Fig.1 Data Value Chain : an Cold Regions Information Service Approach for Societal Benefits 

The Data Value Chain incorporates the entire information services process. It integrates the data providers and data users, transforming data driven information and knowledge in algorithm, including the emerging Big Earth Data, Deep Learning techniques, tools and products for decision makers. Combination of open access satellite data, in-situ observations and modelling prediction is fundamental for this chain and should/will be largely explored in order to identify all potentialities for societal benefits areas. 

3. Implementation Developments 

The GEOCRI initiative includes infrastructure networking, a data federation system, essential variable identification, and best practices for the selected SBA priorities covering the cold regions. The Implementation Plan of GEOCRI is grouped into five tasks: Infrastructures, Monitoring Network and Data, In-situ and Remote Sensing Integration, User Engagement and Capacity Building, and Management and Monitoring. A co-lead group was established to envision and implement this aim. 

Recent key developments and synergy activities for implementing this information approach in GEOCRI include, but are not limited to: 

  • The infrastructure task works on strengthening the collaboration between infrastructure networks and operators by sharing of best practices, for example, to leverage improved research infrastructure accessibility beyond the Arctic to other cold regions. The focus is on helping to identify the gaps and potential overlap in Earth observing capacity, and on the integration and interoperability of in-situ and remotely sensed Earth observations in cold regions across the environmental, ecological and societal domains. This component is working with the different international communities relevant to the Earth’s cold regions, especially the Committee on Observations and Networks (CON) for Sustaining Arctic Observing Networks (SAON), and etc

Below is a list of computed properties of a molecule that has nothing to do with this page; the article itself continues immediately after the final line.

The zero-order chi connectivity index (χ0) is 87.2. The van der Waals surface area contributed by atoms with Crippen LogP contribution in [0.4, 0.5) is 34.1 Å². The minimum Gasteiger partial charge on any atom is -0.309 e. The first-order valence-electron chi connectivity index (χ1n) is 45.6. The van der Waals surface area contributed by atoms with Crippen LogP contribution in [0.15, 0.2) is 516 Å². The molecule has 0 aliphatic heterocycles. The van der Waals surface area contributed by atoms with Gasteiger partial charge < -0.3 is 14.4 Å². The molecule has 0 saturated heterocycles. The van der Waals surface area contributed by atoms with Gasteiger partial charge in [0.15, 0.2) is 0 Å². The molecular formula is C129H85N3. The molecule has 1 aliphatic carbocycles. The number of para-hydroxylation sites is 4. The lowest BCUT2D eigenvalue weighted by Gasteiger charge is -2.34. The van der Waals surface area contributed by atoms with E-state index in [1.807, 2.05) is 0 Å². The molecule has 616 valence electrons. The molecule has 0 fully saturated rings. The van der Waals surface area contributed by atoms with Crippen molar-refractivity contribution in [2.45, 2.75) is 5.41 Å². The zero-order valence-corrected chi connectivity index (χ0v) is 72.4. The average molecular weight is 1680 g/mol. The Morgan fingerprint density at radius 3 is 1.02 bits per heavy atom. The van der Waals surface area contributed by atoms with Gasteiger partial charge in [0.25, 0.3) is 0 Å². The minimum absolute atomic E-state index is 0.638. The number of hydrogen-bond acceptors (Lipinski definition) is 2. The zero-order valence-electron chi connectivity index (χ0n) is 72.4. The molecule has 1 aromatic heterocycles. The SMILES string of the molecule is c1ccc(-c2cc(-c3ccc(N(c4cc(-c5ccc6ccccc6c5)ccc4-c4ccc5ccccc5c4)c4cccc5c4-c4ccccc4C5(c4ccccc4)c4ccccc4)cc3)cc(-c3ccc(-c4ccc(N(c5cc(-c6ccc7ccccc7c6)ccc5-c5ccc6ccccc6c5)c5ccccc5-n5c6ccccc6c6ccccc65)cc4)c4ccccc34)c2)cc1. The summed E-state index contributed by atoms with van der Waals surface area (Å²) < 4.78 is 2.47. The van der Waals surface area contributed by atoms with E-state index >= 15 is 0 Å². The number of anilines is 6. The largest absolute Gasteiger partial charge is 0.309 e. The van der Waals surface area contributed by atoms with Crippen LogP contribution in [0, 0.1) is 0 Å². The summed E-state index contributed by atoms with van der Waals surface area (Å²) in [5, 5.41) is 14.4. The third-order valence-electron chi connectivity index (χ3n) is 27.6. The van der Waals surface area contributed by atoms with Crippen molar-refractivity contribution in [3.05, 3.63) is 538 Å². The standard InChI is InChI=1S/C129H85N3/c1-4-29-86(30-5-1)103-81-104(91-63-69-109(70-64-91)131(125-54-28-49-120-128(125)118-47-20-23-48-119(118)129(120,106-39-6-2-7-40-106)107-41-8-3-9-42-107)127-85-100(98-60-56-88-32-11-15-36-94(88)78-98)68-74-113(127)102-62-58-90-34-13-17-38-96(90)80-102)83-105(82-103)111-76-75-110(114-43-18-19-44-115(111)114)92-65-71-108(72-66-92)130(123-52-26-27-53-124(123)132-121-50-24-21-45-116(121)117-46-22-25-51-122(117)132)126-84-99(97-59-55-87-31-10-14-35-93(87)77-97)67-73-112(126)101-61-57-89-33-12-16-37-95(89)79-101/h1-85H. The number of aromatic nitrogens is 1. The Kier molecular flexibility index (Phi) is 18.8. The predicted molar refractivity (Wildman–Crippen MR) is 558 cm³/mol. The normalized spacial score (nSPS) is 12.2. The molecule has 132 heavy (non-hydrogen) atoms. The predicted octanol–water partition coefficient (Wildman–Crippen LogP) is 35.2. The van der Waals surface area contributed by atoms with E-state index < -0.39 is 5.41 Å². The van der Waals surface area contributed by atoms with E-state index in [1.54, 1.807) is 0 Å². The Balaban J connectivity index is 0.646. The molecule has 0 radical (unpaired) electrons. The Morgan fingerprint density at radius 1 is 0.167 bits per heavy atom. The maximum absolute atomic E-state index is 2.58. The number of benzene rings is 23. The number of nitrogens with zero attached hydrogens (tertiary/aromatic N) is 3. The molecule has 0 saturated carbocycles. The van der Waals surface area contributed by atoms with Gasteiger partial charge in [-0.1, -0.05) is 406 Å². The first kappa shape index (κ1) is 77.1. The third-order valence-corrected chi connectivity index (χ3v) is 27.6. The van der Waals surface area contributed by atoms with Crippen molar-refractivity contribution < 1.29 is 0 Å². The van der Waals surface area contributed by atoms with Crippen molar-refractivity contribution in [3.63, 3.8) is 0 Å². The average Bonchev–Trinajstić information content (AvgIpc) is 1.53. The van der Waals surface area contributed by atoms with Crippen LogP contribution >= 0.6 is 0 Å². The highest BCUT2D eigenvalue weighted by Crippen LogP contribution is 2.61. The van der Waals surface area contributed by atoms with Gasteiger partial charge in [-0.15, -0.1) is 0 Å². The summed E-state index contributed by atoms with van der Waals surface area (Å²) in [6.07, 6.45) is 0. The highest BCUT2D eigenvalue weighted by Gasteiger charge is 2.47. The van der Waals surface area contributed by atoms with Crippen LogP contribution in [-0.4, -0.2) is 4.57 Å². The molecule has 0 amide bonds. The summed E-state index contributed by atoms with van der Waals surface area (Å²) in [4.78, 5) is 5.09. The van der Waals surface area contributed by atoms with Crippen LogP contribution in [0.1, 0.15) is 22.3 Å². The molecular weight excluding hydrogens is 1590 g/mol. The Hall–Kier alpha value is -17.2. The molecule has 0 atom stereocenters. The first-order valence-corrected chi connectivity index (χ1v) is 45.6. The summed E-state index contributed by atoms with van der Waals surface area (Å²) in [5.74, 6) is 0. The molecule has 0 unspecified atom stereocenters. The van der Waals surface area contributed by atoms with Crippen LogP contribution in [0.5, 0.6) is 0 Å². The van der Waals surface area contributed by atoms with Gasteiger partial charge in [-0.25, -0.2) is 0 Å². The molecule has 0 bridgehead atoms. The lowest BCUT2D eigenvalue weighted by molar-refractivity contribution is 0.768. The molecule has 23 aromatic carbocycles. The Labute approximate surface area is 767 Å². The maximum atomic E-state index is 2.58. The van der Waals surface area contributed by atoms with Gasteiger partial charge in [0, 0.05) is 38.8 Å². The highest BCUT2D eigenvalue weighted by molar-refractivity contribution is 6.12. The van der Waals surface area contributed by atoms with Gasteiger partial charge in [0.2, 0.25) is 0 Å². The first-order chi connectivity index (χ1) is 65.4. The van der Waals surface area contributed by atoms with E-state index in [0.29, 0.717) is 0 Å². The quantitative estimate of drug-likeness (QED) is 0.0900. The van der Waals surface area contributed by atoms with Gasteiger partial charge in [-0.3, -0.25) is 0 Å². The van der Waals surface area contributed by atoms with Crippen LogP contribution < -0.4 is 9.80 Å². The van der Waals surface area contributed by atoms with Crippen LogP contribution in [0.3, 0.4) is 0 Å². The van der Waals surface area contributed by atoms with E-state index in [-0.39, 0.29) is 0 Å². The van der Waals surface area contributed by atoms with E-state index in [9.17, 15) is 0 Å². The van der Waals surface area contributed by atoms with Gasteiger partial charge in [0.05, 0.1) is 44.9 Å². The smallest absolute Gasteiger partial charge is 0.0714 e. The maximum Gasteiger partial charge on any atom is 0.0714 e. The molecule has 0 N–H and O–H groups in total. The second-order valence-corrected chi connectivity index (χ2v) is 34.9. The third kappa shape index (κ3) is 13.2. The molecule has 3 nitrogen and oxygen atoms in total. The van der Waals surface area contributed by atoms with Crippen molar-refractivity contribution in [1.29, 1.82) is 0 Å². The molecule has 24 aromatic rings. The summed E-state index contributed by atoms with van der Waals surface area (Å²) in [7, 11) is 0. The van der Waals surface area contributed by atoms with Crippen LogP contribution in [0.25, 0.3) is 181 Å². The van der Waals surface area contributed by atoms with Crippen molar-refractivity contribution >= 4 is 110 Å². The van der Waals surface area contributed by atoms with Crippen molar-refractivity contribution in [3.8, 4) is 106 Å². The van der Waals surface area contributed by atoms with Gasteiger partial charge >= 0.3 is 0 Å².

• Building on broader data sharing principles, GEOCRI is working in partnership with international and national organizations to achieve substantial progress in making cold regions research and monitoring datasets discoverable and available to the broadest range of users. Progress is being made through and leverage the GEOSS data infrastructure and its community portal function. Recently, GEOCRI has partnered with the Arctic Data Committee of the International Arctic Science Committee (IASC) and the SAON program and other polar region organizations to work towards a federated search network that will further increase our ability to find important, high quality data.